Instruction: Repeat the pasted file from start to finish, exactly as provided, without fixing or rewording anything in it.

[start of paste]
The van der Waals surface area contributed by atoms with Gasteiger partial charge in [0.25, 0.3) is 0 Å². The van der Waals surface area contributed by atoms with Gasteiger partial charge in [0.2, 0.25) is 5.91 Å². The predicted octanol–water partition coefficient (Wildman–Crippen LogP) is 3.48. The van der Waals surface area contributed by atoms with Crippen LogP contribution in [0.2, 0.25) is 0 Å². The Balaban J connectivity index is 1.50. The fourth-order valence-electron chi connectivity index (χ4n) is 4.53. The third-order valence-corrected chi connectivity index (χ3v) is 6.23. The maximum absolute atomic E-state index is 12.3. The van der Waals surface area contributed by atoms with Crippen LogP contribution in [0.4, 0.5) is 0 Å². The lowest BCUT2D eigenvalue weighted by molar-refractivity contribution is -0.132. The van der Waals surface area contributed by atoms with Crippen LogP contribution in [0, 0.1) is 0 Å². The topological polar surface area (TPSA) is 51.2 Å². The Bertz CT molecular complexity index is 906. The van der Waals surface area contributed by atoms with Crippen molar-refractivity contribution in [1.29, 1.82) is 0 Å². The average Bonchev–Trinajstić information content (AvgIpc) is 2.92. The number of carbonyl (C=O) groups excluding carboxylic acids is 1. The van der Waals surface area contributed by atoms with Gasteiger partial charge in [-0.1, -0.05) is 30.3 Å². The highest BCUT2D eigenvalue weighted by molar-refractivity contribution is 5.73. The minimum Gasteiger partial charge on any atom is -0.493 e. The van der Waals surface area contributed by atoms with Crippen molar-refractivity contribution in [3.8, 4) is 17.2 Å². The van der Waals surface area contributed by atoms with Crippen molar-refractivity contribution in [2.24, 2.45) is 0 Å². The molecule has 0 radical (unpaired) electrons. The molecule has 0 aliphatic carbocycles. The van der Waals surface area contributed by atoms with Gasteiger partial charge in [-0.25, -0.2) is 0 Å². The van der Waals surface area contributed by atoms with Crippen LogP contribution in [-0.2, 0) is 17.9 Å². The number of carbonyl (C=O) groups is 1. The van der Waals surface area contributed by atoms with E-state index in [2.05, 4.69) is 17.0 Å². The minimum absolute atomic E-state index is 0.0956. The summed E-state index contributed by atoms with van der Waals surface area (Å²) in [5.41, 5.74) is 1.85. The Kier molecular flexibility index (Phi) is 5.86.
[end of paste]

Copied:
The van der Waals surface area contributed by atoms with Gasteiger partial charge in [0.25, 0.3) is 0 Å². The van der Waals surface area contributed by atoms with Gasteiger partial charge in [0.2, 0.25) is 5.91 Å². The predicted octanol–water partition coefficient (Wildman–Crippen LogP) is 3.48. The van der Waals surface area contributed by atoms with Crippen LogP contribution in [0.2, 0.25) is 0 Å². The Balaban J connectivity index is 1.50. The fourth-order valence-electron chi connectivity index (χ4n) is 4.53. The third-order valence-corrected chi connectivity index (χ3v) is 6.23. The maximum absolute atomic E-state index is 12.3. The van der Waals surface area contributed by atoms with Crippen LogP contribution in [0.4, 0.5) is 0 Å². The lowest BCUT2D eigenvalue weighted by molar-refractivity contribution is -0.132. The van der Waals surface area contributed by atoms with Crippen LogP contribution in [0, 0.1) is 0 Å². The topological polar surface area (TPSA) is 51.2 Å². The Bertz CT molecular complexity index is 906. The van der Waals surface area contributed by atoms with Crippen molar-refractivity contribution in [1.29, 1.82) is 0 Å². The average Bonchev–Trinajstić information content (AvgIpc) is 2.92. The number of carbonyl (C=O) groups excluding carboxylic acids is 1. The van der Waals surface area contributed by atoms with Gasteiger partial charge in [-0.1, -0.05) is 30.3 Å². The highest BCUT2D eigenvalue weighted by molar-refractivity contribution is 5.73. The minimum Gasteiger partial charge on any atom is -0.493 e. The van der Waals surface area contributed by atoms with Crippen molar-refractivity contribution in [3.8, 4) is 17.2 Å². The van der Waals surface area contributed by atoms with Crippen molar-refractivity contribution in [2.24, 2.45) is 0 Å². The molecule has 0 radical (unpaired) electrons. The molecule has 0 aliphatic carbocycles. The van der Waals surface area contributed by atoms with Gasteiger partial charge in [-0.25, -0.2) is 0 Å². The van der Waals surface area contributed by atoms with Crippen LogP contribution in [-0.2, 0) is 17.9 Å². The number of carbonyl (C=O) groups is 1. The van der Waals surface area contributed by atoms with E-state index in [2.05, 4.69) is 17.0 Å². The minimum absolute atomic E-state index is 0.0956. The summed E-state index contributed by atoms with van der Waals surface area (Å²) in [5.41, 5.74) is 1.85. The Kier molecular flexibility index (Phi) is 5.86.